Ethiopia Opens Africa’s Largest Wind Farm

Ethiopia is looking to massively expand their energy infrastructure and renewable sustainable energy is a key part of their strategy. This is great to see new energy installations focus on the long-term effectiveness and viability of projects.

“Various studies have proved that there is potential to harness abundant wind energy resources in every region of Ethiopia. We cannot maintain growth without utilising the energy sector,” Prime Minister Hailemariam Desalegn said in a speech at the launch.

Experts put Ethiopia’s hydropower potential at around 45,000 MW and geothermal at 5,000 MW, while its wind power potential is believed to be Africa’s third-largest behind Egypt and Morocco.

Read more at Al Jazeera.

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Brazil Restructures Debt With African Countries

Brazil has announced that they will essentially “write off” about $90 million in debt from African nations. This is for helping the countries alleviate their huge levels of debt while helping create stronger economic ties between Brazil and their indebted partner nations.

“To maintain a special relationship with Africa is strategic for Brazil’s foreign policy.”

He added that most of the debt was accumulated in the 1970s and had been renegotiated before.

A spokesman for Brazil’s Foreign Ministry told Efe news agency that the debt restructuring for some countries would consist of more favourable interest rates and longer repayment terms.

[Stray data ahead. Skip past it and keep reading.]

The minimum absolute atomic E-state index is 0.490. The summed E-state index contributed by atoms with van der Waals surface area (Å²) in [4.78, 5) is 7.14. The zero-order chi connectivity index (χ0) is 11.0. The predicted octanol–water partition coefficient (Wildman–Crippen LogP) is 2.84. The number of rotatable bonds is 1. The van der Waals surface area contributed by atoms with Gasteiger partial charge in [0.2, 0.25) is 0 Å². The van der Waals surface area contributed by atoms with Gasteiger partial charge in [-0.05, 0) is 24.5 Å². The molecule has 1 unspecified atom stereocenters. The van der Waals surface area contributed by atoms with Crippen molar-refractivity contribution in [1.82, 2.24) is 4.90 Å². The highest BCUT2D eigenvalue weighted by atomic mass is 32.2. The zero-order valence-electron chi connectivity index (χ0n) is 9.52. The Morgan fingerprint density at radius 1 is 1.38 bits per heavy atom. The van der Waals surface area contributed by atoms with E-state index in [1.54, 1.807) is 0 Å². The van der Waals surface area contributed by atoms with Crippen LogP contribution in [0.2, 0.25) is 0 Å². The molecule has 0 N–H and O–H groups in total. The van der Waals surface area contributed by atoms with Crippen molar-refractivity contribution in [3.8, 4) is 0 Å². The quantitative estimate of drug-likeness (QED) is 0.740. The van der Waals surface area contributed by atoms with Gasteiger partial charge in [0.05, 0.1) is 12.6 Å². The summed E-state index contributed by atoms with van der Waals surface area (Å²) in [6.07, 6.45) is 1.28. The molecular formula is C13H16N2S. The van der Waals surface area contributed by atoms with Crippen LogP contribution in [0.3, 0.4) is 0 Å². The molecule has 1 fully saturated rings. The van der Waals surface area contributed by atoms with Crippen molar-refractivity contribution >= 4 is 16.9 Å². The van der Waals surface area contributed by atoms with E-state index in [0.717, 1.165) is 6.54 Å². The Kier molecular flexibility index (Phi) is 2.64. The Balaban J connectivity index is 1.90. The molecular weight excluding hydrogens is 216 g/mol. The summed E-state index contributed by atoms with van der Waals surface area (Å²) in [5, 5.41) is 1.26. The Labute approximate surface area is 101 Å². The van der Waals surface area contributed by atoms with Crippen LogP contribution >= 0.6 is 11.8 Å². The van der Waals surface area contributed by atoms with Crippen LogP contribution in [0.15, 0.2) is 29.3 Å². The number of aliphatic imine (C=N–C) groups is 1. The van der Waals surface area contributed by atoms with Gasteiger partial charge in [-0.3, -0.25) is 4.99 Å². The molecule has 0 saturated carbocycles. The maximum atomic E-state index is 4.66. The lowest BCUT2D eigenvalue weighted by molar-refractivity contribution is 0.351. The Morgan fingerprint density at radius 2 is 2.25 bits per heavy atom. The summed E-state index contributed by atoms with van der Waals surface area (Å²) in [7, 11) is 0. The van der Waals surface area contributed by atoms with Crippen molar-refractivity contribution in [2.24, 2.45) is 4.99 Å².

Congo-Brazzaville owes the most to Brazil – $352m – followed by Tanzania ($237m) and Zambia ($113.4m).

The other countries to benefit are Ivory Coast, Gabon, Guinea, Guinea Bissau, Mauritania, Democratic Republic of Congo, Sao Tome and Principe, Senegal, and Sudan.

Read more at BBC.

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One Amazing Fence

Fences can build good neighbours and fences can save the environment. One fence has done
wonders for protecting rhinos and water.

Colin Church, the chair of the Kenya-based Rhino Ark conservation group and a leading expert on African leading wildlife, said the fence, which took 21 years for local communities to complete, had failed to save the rhino in the uplands it surrounds.

However, it had succeeded in protecting a large forest area and the sources of four of seven of Kenya’s largest rivers, all of which rise in the Aberdares and provide electricity and water to major cities including Nairobi.

“In the early days, the motivation was to protect the black rhino, but then we all woke up to the fact that the farmers [who lived near the fence] were celebrating, and the reality is that this forested mountain area was the lifeblood for millions of people. We realised the whole ecosystem was at stake,” he said.

“Our thinking had to change.The Aberdares are now the most secure mountain ecosystem in the whole of Kenya and maybe Africa.”

Keep reading at The Guardian.

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Uganda Bans Female Circumcision

From the BBC:

Ugandan MPs have voted to outlaw female genital mutilation – also known as female circumcision.

Anyone convicted of the practice, which involves cutting off a girl’s clitoris, will face 10 years in jail, or a life sentence if a victim dies.

The BBC’s Joshua Mmali in Uganda says it is not officially condoned but is still practised in several rural areas.

Read the complete article

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Malawi Handing Out Free Drugs

The African country of Malawi is expanding a successful program that gave out free drugs to fight AIDs. The country is founding a new company to make the drugs for their people and to export drugs to their neighbours.

“Some 250,000 Malawians are receiving ARVs. We are doing well because many of these could have died by now,” Mutharika said at an AIDS candlelight memorial on the outskirts of the commercial capital Blantyre.

Describing the drugs roll-out as a “success story”, Mutharika said Malawi would establish a local company to “produce ARVs locally and export extra drugs to neighbouring countries”.

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